Magnetic resonance imaging (MRI) remains an essential radiological diagnostic modality. CIDP may show hypertrophy of the cervical and lumbar spinal roots, brachial and lumbosacral plexuses, and contrast enhancement in active disease.[ 5 ] However, there is marked variability of nerve root enlargement seen with CIDP in the literature. Tanaka et al. identified that increased short tau inversion recovery (STIR) on MRI was more sensitive than the relative diameter of nerve roots.[ 22 ] In contrast, Oudeman et al. demonstrated that qualitative assessment of hypertrophy and signal hyperintensity on STIR or MR neurography was of limited value when differentiating CIDP from normal healthy volunteers. Rarely, as identified by occasional case reports, significant nerve root enlargement causing cord compression has been found in CIDP.[ 14 , 18 ]

In contrast, cervical cord compression by multilevel segmental neurofibromas is frequently seen[ 3 , 25 ] in NF-1, and hence, this was our first diagnostic impression based on MRI imaging. In our nationally commissioned NF-1 service, this disease pattern is seen in individuals with extensive internal tumor burden or in the so-called spinal variant where all segmental nerve roots are involved with little cutaneous manifestations of NF-1. However, neurofibromatosis, CIDP and even CMT1 can all demonstrate T2 hyperintensity and gadolinium enhancement with nerve root hypertrophy, and thus it can be difficult to distinguish between them by MRI alone.[ 13 , 18 , 20 ] Furthermore, CMT1 can similarly cause significant cervical cord compression from pre-ganglionic nerve root hypertrophy.[ 7 ]

To differentiate the cause of hypertrophy, nerve conduction study and electromyography were performed. These also evaluate the presence, degree and pattern of conduction slowing along motor and sensory nerves in proximal and distal segments which indirectly provides evidence of demyelination, classically seen in CIDP and CMT1. Reduction in compound muscle action potential for motor nerves and sensory nerve action potential for sensory nerves represents the degree of axonal damage and loss of fibers. In our patient, there was electrophysiological evidence of underlying mixed demyelinating and axonal generalized large fiber polyradiculoneuropathy [ Table 1 ]. Despite the absence of conduction block and the presence of uniform changes, the changes were supportive of CIDP,[ 17 ] particularly as the degree of slowing was not typical for that of CMT1.[ 10 ] However, a range of electrophysiological changes can be seen in NF-1, including a demyelinating neuropathy with axonal features.[ 4 ]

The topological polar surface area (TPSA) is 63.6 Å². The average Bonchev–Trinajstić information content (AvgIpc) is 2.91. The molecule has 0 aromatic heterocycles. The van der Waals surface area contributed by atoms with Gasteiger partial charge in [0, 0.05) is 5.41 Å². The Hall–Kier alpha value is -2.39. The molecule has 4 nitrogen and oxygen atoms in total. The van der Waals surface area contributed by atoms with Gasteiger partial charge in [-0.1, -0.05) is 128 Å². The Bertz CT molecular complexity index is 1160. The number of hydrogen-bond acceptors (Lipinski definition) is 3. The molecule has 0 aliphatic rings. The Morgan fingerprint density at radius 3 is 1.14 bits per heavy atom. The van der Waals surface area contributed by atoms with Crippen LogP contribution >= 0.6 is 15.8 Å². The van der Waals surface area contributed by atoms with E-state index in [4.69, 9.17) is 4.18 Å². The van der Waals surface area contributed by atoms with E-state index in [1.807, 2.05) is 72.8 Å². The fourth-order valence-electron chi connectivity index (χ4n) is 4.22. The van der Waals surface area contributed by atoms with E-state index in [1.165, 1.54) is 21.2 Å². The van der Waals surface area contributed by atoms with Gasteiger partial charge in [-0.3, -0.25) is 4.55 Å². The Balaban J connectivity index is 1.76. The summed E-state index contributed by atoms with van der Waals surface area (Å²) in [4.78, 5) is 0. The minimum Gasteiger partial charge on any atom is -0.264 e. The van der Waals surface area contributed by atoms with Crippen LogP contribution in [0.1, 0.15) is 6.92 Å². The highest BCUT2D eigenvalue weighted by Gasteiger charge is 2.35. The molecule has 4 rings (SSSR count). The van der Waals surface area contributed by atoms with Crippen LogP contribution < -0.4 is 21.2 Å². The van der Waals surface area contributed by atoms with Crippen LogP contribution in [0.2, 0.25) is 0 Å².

With ongoing diagnostic dilemma, the neurosurgical team proceeded with decompressive surgery for severe cord compression, keeping in mind there may be concomitant hereditary nerve root hypertrophy. Subsequent biopsy (C6 nerve root and sural nerve) revealed thinly myelinated large axons surrounded by multi-layered sheaths of Schwann cells traversing an edematous expanded stromal background, with endoneurial T lymphocyte-mediated inflammatory activity, and phagocytic activity mediated either by macrophages and/or Schwann cells [ Figure 4 ]. There was no evidence of a peripheral nerve sheath tumor. Onion bulb formation can be seen in both CMT1 and CIDP on neuropathology; however, the significant inflammatory changes, as seen in this case, are typically absent in hereditary CMT1.[ 15 ] Therefore, these features were supportive of an inflammatory demyelinating polyneuropathy. Moreover, a diagnosis of CIDP was reached based on radiological, electrophysiological,[ 17 ] and crucially in this case nerve biopsy.

In this case, we theorize that the acquired narrowed cervical spinal canal through disc disease and nerve root hypertrophy left little room for compensation following this gentleman’s fall, resulting in subacute cervical myelopathy which ultimately led to his diagnosis of CIDP. This case further highlight that the degree of nerve enlargement on MRI imaging does not correlate with clinical symptoms, as before his fall, the gentleman was asymptomatic.


CIDP can possess diagnostic uncertainty with atypical presentations and shares similarities with genetic disorders such as neurofibromatosis and Charcot-Marie-Tooth disease. This case illustrates a relatively rare presentation of CIDP in the setting of spinal cord compression and the importance of keeping a broad differential diagnosis, taking into careful consideration the clinical, neurological, and pathological findings.

Declaration of patient consent

Patient’s consent not required as patients identity is not disclosed or compromised.

Financial support and sponsorship


Conflicts of interest

There are no conflicts of interest.


1. Austin JH. Recurrent polyneuropathies and their corticosteroid treatment: With five-year observations of a placebo-controlled case treated with corticotrophin, cortisone, and prednisone. Brain. 1958. 81: 157-92